Source: China State Council Information Office 2
China’s top emergency regulator has called for supporting whistleblowers inside mining enterprises to help report hidden threats and improve production safety in non-coal mines.
“We need to give full play to the role of whistleblowers inside companies and help guide the whole society to participate in safety governance and supervision,” said the Ministry of Emergency Management (MEM) in a document published on Dec. 1.
The document urged local government agencies and relevant central state-owned enterprises (SOEs) to spare no efforts to ensure safety in non-coal mines at the end of the year.
Due to seasonal factors, risks of accidents increase at this time of the year, said the document. Threats include poisoning and suffocation, fires, cave collapses and slope failure in open-pit mines.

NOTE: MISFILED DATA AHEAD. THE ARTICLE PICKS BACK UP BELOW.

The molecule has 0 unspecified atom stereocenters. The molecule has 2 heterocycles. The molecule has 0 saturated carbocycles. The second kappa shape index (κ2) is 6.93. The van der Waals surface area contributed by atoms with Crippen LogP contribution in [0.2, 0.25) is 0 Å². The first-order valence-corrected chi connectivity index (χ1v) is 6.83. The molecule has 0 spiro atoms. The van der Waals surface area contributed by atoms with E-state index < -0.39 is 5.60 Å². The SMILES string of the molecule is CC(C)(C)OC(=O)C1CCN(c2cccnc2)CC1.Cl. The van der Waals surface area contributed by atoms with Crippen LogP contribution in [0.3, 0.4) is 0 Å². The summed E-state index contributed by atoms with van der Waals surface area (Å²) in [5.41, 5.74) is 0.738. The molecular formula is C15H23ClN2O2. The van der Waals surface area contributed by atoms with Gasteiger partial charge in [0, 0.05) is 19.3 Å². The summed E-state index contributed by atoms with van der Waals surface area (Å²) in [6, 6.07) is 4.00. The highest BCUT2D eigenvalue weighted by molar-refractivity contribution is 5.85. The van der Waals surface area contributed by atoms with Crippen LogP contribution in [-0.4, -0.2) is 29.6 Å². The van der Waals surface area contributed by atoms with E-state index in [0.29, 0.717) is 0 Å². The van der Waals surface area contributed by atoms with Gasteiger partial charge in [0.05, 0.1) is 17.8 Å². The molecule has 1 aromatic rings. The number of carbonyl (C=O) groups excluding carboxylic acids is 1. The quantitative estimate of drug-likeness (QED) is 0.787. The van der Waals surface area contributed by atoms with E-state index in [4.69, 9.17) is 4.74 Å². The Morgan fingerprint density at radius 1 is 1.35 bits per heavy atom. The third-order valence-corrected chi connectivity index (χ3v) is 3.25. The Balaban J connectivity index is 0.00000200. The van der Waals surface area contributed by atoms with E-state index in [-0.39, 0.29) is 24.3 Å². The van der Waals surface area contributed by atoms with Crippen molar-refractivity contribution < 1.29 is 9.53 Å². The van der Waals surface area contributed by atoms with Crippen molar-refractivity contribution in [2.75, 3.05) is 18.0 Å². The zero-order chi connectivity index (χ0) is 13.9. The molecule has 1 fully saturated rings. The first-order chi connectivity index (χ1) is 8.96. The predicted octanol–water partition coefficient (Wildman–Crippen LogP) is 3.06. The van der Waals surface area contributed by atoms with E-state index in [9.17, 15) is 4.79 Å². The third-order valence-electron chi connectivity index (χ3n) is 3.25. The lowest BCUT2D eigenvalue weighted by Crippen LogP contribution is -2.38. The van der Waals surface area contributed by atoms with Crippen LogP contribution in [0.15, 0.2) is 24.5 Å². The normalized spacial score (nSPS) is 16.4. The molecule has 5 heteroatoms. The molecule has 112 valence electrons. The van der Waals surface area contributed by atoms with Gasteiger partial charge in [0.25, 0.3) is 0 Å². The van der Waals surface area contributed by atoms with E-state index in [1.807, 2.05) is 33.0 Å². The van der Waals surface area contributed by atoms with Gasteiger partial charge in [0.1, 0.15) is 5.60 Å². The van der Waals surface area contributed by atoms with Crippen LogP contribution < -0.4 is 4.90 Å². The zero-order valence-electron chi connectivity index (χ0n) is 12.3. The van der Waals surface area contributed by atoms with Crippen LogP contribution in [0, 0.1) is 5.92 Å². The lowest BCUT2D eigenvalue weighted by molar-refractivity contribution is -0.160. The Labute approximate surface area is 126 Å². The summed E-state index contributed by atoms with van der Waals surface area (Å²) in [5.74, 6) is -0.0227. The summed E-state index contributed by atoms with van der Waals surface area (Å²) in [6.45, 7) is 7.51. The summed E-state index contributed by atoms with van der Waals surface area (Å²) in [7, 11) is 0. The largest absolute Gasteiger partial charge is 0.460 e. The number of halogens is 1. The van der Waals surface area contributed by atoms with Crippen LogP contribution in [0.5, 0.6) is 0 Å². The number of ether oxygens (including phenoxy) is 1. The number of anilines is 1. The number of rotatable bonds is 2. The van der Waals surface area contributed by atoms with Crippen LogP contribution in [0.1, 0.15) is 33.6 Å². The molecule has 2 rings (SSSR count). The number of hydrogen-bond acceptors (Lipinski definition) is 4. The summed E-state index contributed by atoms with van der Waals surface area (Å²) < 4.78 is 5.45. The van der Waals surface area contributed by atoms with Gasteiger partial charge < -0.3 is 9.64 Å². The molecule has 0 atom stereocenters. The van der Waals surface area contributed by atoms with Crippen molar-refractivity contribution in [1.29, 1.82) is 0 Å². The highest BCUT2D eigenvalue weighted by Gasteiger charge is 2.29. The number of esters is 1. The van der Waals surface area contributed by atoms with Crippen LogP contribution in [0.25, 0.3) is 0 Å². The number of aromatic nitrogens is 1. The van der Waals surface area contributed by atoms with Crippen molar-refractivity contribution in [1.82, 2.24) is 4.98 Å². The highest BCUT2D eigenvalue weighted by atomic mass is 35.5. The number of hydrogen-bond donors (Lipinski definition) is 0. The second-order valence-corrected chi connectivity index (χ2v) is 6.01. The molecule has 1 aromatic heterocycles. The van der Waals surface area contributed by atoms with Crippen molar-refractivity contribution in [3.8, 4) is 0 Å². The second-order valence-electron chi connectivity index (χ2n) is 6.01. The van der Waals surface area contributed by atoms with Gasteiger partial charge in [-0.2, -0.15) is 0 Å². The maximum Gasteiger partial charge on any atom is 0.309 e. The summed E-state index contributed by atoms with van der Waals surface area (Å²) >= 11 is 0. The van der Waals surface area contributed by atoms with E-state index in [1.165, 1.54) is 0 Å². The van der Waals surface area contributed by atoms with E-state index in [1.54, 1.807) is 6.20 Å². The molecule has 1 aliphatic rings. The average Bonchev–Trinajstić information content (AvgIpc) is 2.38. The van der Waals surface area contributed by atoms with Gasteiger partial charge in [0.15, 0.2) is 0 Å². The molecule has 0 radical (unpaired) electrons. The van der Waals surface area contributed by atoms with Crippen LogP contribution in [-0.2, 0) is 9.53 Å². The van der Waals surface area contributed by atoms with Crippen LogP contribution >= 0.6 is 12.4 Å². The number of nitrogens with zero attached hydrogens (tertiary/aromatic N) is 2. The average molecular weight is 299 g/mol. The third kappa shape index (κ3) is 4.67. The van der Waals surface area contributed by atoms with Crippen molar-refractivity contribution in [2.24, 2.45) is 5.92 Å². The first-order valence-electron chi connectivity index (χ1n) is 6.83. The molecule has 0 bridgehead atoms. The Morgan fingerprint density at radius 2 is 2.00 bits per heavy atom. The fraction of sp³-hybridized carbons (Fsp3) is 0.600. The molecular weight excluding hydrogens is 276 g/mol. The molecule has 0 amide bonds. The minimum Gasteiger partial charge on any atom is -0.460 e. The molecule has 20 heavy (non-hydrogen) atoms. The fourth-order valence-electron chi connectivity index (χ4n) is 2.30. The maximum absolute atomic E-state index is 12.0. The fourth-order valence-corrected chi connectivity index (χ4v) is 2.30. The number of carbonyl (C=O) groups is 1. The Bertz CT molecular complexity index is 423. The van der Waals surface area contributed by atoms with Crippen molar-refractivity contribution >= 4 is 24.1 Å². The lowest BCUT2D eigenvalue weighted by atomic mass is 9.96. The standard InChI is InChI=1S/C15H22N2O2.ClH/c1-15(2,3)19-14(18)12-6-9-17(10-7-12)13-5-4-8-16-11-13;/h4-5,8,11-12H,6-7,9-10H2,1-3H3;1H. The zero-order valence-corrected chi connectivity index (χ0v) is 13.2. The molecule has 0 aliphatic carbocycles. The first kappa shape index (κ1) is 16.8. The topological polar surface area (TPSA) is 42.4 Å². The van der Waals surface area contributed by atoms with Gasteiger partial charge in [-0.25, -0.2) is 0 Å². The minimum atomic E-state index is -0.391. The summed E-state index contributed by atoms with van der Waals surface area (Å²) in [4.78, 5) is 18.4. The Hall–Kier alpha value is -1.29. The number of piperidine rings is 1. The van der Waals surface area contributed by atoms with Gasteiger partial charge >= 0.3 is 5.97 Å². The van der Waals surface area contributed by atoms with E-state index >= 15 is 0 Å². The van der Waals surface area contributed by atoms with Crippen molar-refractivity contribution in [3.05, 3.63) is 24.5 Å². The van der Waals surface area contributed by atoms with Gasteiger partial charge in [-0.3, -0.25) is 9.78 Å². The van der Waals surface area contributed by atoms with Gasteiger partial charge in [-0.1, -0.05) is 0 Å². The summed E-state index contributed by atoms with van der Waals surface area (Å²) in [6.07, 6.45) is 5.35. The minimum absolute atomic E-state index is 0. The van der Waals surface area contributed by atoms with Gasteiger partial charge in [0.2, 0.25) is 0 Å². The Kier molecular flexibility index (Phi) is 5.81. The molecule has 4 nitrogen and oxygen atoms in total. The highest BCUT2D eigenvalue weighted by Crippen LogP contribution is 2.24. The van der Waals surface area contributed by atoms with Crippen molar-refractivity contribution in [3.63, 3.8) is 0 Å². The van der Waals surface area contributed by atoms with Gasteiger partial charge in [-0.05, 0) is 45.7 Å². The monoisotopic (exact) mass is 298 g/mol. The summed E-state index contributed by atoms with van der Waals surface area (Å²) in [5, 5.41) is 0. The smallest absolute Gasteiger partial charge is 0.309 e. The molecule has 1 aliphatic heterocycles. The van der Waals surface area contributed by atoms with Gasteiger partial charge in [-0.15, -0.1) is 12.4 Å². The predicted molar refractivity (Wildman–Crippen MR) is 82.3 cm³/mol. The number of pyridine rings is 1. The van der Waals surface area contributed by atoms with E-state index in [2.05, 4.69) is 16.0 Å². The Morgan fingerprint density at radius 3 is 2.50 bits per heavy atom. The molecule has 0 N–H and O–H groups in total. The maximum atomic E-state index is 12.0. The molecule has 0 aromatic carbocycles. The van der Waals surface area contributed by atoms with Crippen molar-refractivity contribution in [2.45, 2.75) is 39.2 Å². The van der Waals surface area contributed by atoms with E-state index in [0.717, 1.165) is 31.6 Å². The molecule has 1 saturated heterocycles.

In addition, MEM introduced a regulation in mid-September on handling employees’ reporting activities for safe production. The regulation aimed to ensure that production and operation entities fulfil their primary responsibilities, and further encourage and support employees’ reporting and supervising activities concerning any potential danger existing inside their own companies.
The regulation also demanded emergency regulators and companies strictly protect the legal rights of those playing a part in the production safety supervision process.
“The name, identity, contact information, details of the report, and rewards shall not be disclosed in any forms without the whistleblower or informer’s consent,” said the regulation.
Other measures put forward in the regulation include law-based crackdown of retaliation, and return-visit by emergency regulators to whistleblowers and informers.
The regulation also said that whistleblowers and informers must be held accountable for the authenticity of the information they report. Fabrication and distortion of information, as well as ill-intended false accusation of companies will be punished in accordance with law.
Earlier on, the State Council called for awarding and protecting those reporting on major violations and threats in a document published last September.